The New Zealand judge who headed an independent inquiry into child sexual abuse in Britain has been asked to appear before British MPs to explain why she has quit.
The Home Affairs Committee chair Keith Vaz said it was "not enough" for Dame Lowell Goddard to just resign and leave.
He has called for a thorough explanation, and said the only way to move forward was to hear from Dame Lowell.
Dame Lowell has not yet revealed her full reasons for quitting, but has said conducting such an inquiry was "not an easy task".
Campaign groups said a replacement was needed urgently after Dame Lowell became the third inquiry head to quit.
The Home Secretary Amber Rudd said the inquiry would continue "without delay" and in the absence of a new chair.
The inquiry was announced in July 2014 to examine claims of abuse made against public and private institutions in England and Wales.
It is meant to support victims and survivors of sexual abuse, and Mr Vaz said it was important to reassure them in the wake of Justice Goddard's resignation.
He said he would write to ask her to appear before MPs to explain her reasons.
There was "no better person" to tell MPs what progress the inquiry now needed to make, he said.
Mr Vaz said Justice Goddard's resignation was an opportunity to look at the "whole shape" of the inquiry - including its purpose, logistics and costs.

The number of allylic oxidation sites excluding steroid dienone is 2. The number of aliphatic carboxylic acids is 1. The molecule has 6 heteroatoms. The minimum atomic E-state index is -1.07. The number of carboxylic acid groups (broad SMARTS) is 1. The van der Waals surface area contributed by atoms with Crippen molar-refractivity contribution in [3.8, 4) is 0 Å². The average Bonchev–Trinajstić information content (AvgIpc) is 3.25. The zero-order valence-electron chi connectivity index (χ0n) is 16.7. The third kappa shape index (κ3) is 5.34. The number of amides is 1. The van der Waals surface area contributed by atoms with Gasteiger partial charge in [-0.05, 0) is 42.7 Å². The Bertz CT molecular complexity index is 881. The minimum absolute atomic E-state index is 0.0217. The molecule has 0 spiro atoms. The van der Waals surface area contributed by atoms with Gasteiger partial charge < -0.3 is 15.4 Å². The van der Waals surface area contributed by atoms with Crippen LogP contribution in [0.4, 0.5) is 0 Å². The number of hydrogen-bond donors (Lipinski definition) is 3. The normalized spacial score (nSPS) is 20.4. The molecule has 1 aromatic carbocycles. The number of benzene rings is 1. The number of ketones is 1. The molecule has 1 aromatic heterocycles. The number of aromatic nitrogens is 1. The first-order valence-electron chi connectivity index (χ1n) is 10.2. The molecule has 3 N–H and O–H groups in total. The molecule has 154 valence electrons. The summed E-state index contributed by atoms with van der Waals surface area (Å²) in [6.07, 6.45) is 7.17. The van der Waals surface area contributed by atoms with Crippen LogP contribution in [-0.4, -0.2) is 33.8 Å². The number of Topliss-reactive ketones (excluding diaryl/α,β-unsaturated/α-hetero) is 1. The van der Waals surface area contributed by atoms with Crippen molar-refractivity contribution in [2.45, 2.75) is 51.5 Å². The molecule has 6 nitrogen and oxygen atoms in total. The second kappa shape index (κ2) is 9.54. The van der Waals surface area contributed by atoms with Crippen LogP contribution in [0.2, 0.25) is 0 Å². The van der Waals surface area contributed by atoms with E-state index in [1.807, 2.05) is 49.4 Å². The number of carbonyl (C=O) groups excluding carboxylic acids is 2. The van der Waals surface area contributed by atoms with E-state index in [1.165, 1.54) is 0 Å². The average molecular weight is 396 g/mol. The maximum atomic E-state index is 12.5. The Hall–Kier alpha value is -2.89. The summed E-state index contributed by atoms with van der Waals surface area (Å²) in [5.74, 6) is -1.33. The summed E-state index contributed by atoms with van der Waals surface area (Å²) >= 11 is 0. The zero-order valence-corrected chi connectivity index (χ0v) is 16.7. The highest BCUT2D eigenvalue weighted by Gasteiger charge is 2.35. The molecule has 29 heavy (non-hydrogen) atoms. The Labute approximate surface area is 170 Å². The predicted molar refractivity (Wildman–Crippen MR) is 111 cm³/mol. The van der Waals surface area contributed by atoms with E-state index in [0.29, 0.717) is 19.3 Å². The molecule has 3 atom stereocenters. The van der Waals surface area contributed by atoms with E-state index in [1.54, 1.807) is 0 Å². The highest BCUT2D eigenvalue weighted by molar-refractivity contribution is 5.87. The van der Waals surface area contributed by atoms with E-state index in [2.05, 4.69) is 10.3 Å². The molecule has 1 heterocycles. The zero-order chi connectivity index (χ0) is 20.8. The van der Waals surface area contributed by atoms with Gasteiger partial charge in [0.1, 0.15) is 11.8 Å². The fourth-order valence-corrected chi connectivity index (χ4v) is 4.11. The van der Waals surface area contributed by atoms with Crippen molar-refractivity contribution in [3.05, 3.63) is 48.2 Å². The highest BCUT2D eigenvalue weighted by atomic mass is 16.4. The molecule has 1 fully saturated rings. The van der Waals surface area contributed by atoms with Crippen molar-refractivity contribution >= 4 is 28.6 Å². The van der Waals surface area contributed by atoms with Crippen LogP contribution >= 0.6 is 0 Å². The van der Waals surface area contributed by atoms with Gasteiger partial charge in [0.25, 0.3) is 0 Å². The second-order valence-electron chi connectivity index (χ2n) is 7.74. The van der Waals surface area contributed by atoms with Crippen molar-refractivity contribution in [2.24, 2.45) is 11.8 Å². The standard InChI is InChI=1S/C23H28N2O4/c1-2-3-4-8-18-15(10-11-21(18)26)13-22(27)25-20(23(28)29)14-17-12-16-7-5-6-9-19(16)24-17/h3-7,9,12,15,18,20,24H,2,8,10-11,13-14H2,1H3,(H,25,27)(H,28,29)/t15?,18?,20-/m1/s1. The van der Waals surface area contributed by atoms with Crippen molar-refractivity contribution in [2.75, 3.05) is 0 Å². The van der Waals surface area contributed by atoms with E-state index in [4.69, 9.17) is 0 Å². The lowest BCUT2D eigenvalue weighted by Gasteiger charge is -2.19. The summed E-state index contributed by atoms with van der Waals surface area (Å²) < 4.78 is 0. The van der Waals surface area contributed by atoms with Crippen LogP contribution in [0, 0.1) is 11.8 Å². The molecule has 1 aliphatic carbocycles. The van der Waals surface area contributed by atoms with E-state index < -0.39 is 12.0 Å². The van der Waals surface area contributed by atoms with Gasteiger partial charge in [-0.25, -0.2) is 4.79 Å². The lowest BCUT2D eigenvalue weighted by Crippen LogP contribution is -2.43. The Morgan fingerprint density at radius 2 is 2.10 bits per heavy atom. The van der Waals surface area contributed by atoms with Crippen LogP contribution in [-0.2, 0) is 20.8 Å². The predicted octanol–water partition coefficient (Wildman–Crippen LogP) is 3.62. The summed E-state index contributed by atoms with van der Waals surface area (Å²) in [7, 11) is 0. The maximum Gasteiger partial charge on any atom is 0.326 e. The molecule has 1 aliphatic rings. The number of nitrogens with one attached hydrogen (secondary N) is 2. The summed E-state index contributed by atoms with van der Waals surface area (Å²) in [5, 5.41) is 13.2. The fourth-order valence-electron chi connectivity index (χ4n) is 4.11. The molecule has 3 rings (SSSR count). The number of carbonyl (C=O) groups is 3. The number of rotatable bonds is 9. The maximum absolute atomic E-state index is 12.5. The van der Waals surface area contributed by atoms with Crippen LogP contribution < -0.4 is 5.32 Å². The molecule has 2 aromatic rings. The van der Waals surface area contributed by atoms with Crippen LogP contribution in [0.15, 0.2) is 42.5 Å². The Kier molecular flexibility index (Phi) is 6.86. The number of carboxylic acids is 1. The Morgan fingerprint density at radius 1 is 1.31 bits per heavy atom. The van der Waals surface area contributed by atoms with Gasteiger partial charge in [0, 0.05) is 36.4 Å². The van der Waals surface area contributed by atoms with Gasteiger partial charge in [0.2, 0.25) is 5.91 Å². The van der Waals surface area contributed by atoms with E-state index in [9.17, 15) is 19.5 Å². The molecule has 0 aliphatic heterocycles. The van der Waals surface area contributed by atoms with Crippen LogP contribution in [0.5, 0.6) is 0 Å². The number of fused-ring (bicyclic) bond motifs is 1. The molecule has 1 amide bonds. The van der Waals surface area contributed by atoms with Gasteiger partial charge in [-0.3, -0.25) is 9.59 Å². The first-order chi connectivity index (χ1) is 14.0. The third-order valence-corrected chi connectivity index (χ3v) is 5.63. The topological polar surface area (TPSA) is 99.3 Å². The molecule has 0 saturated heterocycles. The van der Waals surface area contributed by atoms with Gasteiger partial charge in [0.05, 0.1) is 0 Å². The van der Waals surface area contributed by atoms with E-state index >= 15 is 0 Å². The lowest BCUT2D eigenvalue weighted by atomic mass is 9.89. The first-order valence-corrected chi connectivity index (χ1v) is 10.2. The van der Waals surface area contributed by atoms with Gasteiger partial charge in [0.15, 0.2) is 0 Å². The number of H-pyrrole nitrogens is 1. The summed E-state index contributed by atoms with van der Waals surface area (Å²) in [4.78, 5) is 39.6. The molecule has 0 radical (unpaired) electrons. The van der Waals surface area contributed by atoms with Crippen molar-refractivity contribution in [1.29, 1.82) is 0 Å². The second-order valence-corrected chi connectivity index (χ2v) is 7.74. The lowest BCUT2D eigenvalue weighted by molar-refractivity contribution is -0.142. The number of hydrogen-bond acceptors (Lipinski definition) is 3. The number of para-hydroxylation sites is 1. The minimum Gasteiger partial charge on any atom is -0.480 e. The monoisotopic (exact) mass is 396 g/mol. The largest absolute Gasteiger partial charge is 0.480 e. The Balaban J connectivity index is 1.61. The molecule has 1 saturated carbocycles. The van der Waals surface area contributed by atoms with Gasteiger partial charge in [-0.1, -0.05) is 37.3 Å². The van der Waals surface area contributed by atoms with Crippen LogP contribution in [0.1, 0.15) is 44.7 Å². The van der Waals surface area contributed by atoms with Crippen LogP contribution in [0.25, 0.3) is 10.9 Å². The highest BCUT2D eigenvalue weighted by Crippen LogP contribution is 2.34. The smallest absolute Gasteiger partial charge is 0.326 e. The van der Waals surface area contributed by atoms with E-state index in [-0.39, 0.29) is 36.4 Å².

In a statement, Justice Goddard said she was "confident there have been achievements and some very real gains for victims and survivors of institutional child sexual abuse in getting their voices heard".
She said she took on the role because of her "relevant experience and track record in the area" but admitted that running the inquiry had been difficult.
"Compounding the many difficulties was its legacy of failure which has been very hard to shake off and with hindsight it would have been better to have started completely afresh," she said.
She added that accepting the job had been "an incredibly difficult step to take, as it meant relinquishing my career in New Zealand and leaving behind my beloved family".
Justice Goddard is reported to have had spent more than 70 days working abroad or on holiday during her time in charge.
An inquiry spokesman said the 67-year-old, who was appointed in April 2015, had spent 44 days in New Zealand and Australia on inquiry business and was entitled to 30 days' annual leave.